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What is Hazing?

Emory University is committed to the health, safety, and well-being of its students. Hazing can severely impact the educational experience and an individual’s emotional and physical wellbeing. For that reason, the University and the Emory community have an obligation to protect the members of the community from hazing, to assist those who have been hazed, and to hold those individuals and organizations engaging in hazing accountable for their actions.

As defined by Emory campus policy:

Hazing is a broad term encompassing any activity expected of someone joining a group (or to maintain full status in a group) that humiliates, degrades, or risks emotional and/or physical harm, regardless of the person's willingness to participate.

Prohibited behavior may include activities for which the group, team, club, or organization engages in, prospective, active, or new members’ physical and mental wellbeing or has no legitimate educational purpose.


examples 


 

Hazing is prohibited by the University Policy and Georgia Law

 


Facts and Statistics

Facts

  • Hazing occurs in a variety of contexts including sports teams, club sports, sorority and fraternity life, honor societies, student organizations, and more.
  • Hazing is about power and control and not team building or group cohesion.
  • A significant number of hazing incidents involve alcohol consumption.
  • Hazing occurs in middle schools, high schools, and colleges.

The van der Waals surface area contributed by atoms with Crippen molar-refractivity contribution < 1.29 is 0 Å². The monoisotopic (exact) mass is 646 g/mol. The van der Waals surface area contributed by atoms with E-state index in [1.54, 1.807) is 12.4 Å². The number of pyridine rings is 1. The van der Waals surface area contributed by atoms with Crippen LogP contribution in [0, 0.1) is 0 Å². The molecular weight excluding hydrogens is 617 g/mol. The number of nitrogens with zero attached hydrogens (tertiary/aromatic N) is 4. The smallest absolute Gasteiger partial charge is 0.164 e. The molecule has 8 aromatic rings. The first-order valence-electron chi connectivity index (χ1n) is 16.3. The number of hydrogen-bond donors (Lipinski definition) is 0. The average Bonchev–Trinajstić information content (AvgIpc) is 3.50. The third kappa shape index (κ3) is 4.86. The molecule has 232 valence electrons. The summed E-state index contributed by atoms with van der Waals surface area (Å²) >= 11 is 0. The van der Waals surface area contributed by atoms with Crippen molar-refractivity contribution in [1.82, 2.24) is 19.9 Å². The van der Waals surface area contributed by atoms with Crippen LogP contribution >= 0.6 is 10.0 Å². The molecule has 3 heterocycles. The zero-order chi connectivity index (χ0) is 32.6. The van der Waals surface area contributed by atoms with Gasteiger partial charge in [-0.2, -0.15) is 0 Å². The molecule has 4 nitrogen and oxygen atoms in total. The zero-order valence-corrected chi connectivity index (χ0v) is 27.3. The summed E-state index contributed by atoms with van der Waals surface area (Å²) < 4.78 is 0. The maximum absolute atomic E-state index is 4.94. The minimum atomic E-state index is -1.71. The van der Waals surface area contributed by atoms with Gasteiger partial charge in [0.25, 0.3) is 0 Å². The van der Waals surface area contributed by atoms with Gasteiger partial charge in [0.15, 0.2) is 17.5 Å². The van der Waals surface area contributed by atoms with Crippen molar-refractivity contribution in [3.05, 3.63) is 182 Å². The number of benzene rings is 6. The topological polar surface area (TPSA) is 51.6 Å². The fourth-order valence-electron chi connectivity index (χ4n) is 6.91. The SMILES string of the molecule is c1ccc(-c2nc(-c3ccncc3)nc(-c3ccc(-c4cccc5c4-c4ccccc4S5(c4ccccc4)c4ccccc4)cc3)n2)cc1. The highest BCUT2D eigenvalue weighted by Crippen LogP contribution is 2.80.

Statistics

  • 5 million high school students are hazed each year.
  • 47% of students came to college already having experienced hazing.
  • 55% of college students involved in clubs, teams, and organizations experience hazing.
  • Forced alcohol consumption, humiliation, isolation, sleep deprivation, and sexual acts are examples of hazing common across all types of student groups.
  • 2 in 5 students say they are aware of hazing taking place on their campus. More than 1 in 5report that they witnessed hazing personally.
  • In 95% of cases where students identified their experience as hazing, they did not report the events to campus officials.
  • Nine out of ten students who have experienced hazing behavior in college do not consider themselves to have been hazed.

Data taken from the national study Hazing in View: Students at Risk conducted by Elizabeth Allan, Ph.D. and Mary Madden, Ph.D. from the University of Maine. The full report of both the pilot and complete national study are available here: HazingStudy.Org